Following the return of Djinn and other mythic and magical creatures in the world, Cairo is the center of the world as the 20th centurty is beginning. Fatma el-Sha’arawi is a dapper dresser first and foremost, and works as an agent of the ministry in charge of overviewing alchemy, enchantments and supernatural entities.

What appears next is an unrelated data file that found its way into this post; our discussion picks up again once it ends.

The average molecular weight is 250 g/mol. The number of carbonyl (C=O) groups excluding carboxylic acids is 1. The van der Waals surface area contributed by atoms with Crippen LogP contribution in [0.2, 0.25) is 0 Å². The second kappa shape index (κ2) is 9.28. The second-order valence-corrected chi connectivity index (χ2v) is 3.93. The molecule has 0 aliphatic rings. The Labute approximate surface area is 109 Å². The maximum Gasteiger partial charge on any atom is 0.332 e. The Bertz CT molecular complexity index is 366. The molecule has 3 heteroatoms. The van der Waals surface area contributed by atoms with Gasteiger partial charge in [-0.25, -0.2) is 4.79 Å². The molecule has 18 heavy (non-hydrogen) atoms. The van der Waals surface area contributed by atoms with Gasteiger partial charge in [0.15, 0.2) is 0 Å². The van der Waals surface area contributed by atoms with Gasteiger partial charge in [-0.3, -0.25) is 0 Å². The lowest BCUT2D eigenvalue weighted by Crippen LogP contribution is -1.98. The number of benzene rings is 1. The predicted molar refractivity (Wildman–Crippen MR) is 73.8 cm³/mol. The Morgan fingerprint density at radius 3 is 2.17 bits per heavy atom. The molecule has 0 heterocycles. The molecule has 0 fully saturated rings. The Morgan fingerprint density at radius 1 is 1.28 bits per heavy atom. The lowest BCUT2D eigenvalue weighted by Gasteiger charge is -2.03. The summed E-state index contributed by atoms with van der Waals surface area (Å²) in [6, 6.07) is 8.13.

I liked this novel. The rythm holds us to the seat of our pants, the characters are well rounded, the main critic I’d have to make is that this books depends too much on the previous novelettes/short stories in the same universe. I liked that the main story revolves around story elements also present in S. A. Chakraborty's Daevabad trilogy. The fact that Chakraborty's quote is on A Master of Djinn's cover reinforces the closeness of these two litterary worlds. Old middle-eastern legends come back to life, and it's a perspective that's sorely lacking in western SF/F.